IV. Aesthetics And Metaesthetics In Practice
Aesthetics is the study of the formalism of a means of communication–that is to say the relationship between what is being said to how you say it.
Metaesthetics studies the process by which an artist determines and encodes a particular formalism, and how that formalism as a whole is interpreted by the audience.
Genre is a metaesthetic concept. Tropes are metaesthetic. When you are reading a story and you think, “this is going to happen next because that is what always happens in this kind of story,” then you are performing a metaesthetic analysis.
The failure to employ a consistent metaesthetic leaves the audience unsatisfied. The stereotypical “Hollywood Ending” in which the good guys obtain an effortless win in the last few minutes upsets audience not because they don’t like happy endings as such but because the filmmakers changed the aesthetic rules in order to bring it about.
In the same way deconstruction of a particular genre–unless handled globally–usually yields a disappointing product.
Genre fiction is popular with both writers and readers because a genre is a global aesthetic that has been tested by time and repetition. It represents a formula, a recipe. It is possible to improvise on the formula, to add new ingredients, make substitutions and to create an original and compelling work within an old formula. It is also possible to screw up a recipe and come up with something stale or half baked or both.
Experimental Fiction is a phrase that has a bad reputation, largely due to it being applied to experiments that fail, either through lack of skill or a flawed concept. But every recipe had to be tried for the first time. Experiments that succeed tend to garner imitators and thus give rise to a new genre.
John Grisham’s A Time To Kill is not usually considered experimental fiction, for example. But if you examine the novel in the context of its time, it is based on a new interpretation of the murder mystery. Grisham saw that the standard murder mystery ended with the apprehension of the suspect. For a young lawyer that was just when things were getting interesting. “What if,” he wondered, “you opened a novel with the suspect being arrested and wrote about the trial, with the mystery not whodunit, but whatwillhapentohim?”
And now we have bookstore shelves labeled Courtroom Drama. Grisham may not have invented the genre from whole cloth (To Kill A Mockingbird is a clear inspiration) but his concise and skillful execution showed sufficient proof of concept to attract others to the formula. Metaesthetics in action.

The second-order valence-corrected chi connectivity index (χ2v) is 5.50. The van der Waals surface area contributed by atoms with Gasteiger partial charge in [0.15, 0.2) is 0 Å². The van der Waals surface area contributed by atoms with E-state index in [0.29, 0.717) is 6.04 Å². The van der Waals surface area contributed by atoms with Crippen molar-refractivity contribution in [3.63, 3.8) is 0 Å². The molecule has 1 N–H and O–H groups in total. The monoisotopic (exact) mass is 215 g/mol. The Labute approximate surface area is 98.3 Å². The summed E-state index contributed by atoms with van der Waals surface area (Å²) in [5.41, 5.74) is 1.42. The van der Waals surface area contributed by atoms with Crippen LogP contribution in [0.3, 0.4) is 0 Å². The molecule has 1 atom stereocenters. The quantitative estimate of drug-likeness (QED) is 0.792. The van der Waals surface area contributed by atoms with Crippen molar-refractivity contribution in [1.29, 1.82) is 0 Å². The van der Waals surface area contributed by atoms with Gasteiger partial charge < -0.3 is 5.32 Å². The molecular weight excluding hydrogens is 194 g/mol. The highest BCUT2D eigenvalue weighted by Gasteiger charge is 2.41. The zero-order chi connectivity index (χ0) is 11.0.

Anne Rice’s Interview With A Vampire is another example. While that novel may be too slender a reed to support the whole of Urban Fantasy, it was a high profile hit that involved the inversion of the standard Horror genre. “Let’s have the vampire tell his side of the story,” Rice thought, “See how the world looks from his side of the grave.” The rest, as they say, is history.
Raymond Chandler’s body of work was, at the time, shockingly original. Chandler was a combat veteran and rebelled against the neat drawing room mysteries in vogue in his day. Having seen human death wholesale, he want to convey the horror and injustice of taking human life. Philip Marlowe–too passionate to be polite and too experienced to be neat–was the result, and spawned a thousand Hardboiled imitations.
You may disagree with my examples, but the point is that at some point somebody had to deviate from the recipe book and try new combinations of flavors, or we would all still be still writing eddas or vedas.
The construction of a new metaesthetic formalism–or genre, if you prefer–is generally an instinctive process. Authors tend to feel their way into deviating from a standard recipe, making one substitution after another until the new product no longer fits on the old shelf.
And I believe that a clear understanding of how existing genres work is an important part of the creative process. Understanding the rhythms and conventions of several genres work–as an avid reader if nothing else–is critical to being able to construct a new formula.
I do believe that there are certain principles to genre formation. Next I will attempt to figure out what they are.